Making Sense Of “Trumpism”
Donald Trump is part of a much bigger phenomenon, explains Professor Steve Davies.
Income Inequality and the Effects of Globalization (video): Tyler Cowen explains that though there is greater income inequality in the US, globalization has been reducing poverty worldwide.
How White Privilege Could Explain Everything About Donald Trump’s Success (blog post): Michael Munger explains how the rhetoric of white privilege has vilified the poor white working class.
Immigration’s Impact On Economies & Culture In 2 min (video): Steve Davies explains the economic benefits of immigration and why he’s not concerned about the cultural effects.
Dave Rubin: What is happening globally that this isn’t just a … I mean, I think everyone in America thinks everything’s about us all the time and this is just our phenomenon and has nothing to do with anything else.
Steve Davies: Well, absolutely. There’s something really strange going on here in the United States, I think it’s fair to say. Although, maybe not that strange, because I actually think that what’s happening with Donald Trump is possibly a more widespread phenomenon in most western democracies, which is the rise of a kind of politics that’s commonly described, I think, misleadingly, as right-wing populism. What it actually is is a politics that combines left-of-century economics, strong support for the welfare state, with an extremely unpleasant kind of nativism, anti-globalization, nationalism, and that’s pretty much where Donald Trump is coming from. It’s straight forward [Hamiltonian 00:00:51] economic nationalism combined with a very unpleasant kind of identity politics, I would say.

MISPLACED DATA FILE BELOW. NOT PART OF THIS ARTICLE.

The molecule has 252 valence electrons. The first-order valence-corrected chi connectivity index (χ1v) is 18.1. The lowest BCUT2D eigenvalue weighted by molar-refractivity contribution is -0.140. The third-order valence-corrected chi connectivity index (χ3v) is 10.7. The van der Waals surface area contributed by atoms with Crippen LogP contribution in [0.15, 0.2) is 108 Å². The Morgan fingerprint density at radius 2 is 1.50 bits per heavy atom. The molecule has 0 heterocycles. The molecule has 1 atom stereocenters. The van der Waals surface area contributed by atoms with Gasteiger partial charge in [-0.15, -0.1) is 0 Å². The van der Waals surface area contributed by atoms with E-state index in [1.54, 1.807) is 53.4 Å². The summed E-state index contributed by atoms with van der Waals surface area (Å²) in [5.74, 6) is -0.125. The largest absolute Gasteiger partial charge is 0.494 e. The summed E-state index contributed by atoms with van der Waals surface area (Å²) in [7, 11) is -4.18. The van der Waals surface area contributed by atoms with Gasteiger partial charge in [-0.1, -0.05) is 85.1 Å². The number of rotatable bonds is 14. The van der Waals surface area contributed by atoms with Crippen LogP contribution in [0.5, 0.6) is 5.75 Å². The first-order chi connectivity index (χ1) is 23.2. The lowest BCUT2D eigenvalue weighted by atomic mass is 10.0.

Dave Rubin: Yeah.
Steve Davies: He’s not alone. He’s part of a much bigger phenomenon.
Dave Rubin: Okay, so let’s unpack a couple of those phrases then. You’d say this isn’t a right-winged phenomenon because his politics are kind of lame, right? He is using nationalism, so that is more of the right side.
Steve Davies: Yeah.
Dave Rubin: What were the other parts that were …
Steve Davies: Well, there’s also support from welfare state, but on a strictly national basis. I mean, the correct name for this kind of politics, I think, is nationalist collectivism. You could call it national socialism, but that’s kind of been claimed already.
Dave Rubin: That might be a little too scary.
Steve Davies: Be too scary, yeah. It’s nationalist collectivism, basically. It’s on the rise across most western democracies. A few exceptions like Spain, Portugal, Ireland, but otherwise, this is the kind of politics we see on the rise everywhere, I’m afraid. Marine Le Pen in France, Geert Wilders in the Netherlands, Donald Trump here. Pretty much everywhere. Canada is another exception.
Dave Rubin: What is happening globally that is caused that this isn’t just a phenomenon? I mean, I think everyone in America thinks everything’s about us all the time and this is just our phenomenon and it’s nothing to do with anything else, but what’s happening globally?